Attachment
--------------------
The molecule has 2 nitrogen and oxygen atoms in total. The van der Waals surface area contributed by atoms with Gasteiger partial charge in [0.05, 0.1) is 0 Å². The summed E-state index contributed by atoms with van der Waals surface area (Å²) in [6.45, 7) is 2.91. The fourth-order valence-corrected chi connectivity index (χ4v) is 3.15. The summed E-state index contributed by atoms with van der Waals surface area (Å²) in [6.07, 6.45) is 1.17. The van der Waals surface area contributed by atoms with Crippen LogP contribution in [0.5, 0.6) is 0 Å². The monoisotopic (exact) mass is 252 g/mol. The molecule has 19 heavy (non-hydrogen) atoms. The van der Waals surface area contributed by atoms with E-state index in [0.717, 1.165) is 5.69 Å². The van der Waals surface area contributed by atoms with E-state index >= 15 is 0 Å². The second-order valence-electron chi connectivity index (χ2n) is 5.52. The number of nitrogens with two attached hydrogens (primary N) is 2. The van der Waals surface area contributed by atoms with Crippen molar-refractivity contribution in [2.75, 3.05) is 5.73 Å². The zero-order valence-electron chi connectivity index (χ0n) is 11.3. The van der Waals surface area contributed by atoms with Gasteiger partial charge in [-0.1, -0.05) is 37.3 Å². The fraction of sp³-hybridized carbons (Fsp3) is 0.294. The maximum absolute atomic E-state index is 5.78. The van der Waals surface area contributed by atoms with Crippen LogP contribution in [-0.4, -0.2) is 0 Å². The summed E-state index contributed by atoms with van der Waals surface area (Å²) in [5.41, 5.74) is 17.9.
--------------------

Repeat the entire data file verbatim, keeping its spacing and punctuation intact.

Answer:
The molecule has 2 nitrogen and oxygen atoms in total. The van der Waals surface area contributed by atoms with Gasteiger partial charge in [0.05, 0.1) is 0 Å². The summed E-state index contributed by atoms with van der Waals surface area (Å²) in [6.45, 7) is 2.91. The fourth-order valence-corrected chi connectivity index (χ4v) is 3.15. The summed E-state index contributed by atoms with van der Waals surface area (Å²) in [6.07, 6.45) is 1.17. The van der Waals surface area contributed by atoms with Crippen LogP contribution in [0.5, 0.6) is 0 Å². The monoisotopic (exact) mass is 252 g/mol. The molecule has 19 heavy (non-hydrogen) atoms. The van der Waals surface area contributed by atoms with E-state index in [0.717, 1.165) is 5.69 Å². The van der Waals surface area contributed by atoms with E-state index >= 15 is 0 Å². The second-order valence-electron chi connectivity index (χ2n) is 5.52. The number of nitrogens with two attached hydrogens (primary N) is 2. The van der Waals surface area contributed by atoms with Crippen molar-refractivity contribution in [2.75, 3.05) is 5.73 Å². The zero-order valence-electron chi connectivity index (χ0n) is 11.3. The van der Waals surface area contributed by atoms with Gasteiger partial charge in [-0.1, -0.05) is 37.3 Å². The fraction of sp³-hybridized carbons (Fsp3) is 0.294. The maximum absolute atomic E-state index is 5.78. The van der Waals surface area contributed by atoms with Crippen LogP contribution in [-0.4, -0.2) is 0 Å². The summed E-state index contributed by atoms with van der Waals surface area (Å²) in [5.41, 5.74) is 17.9.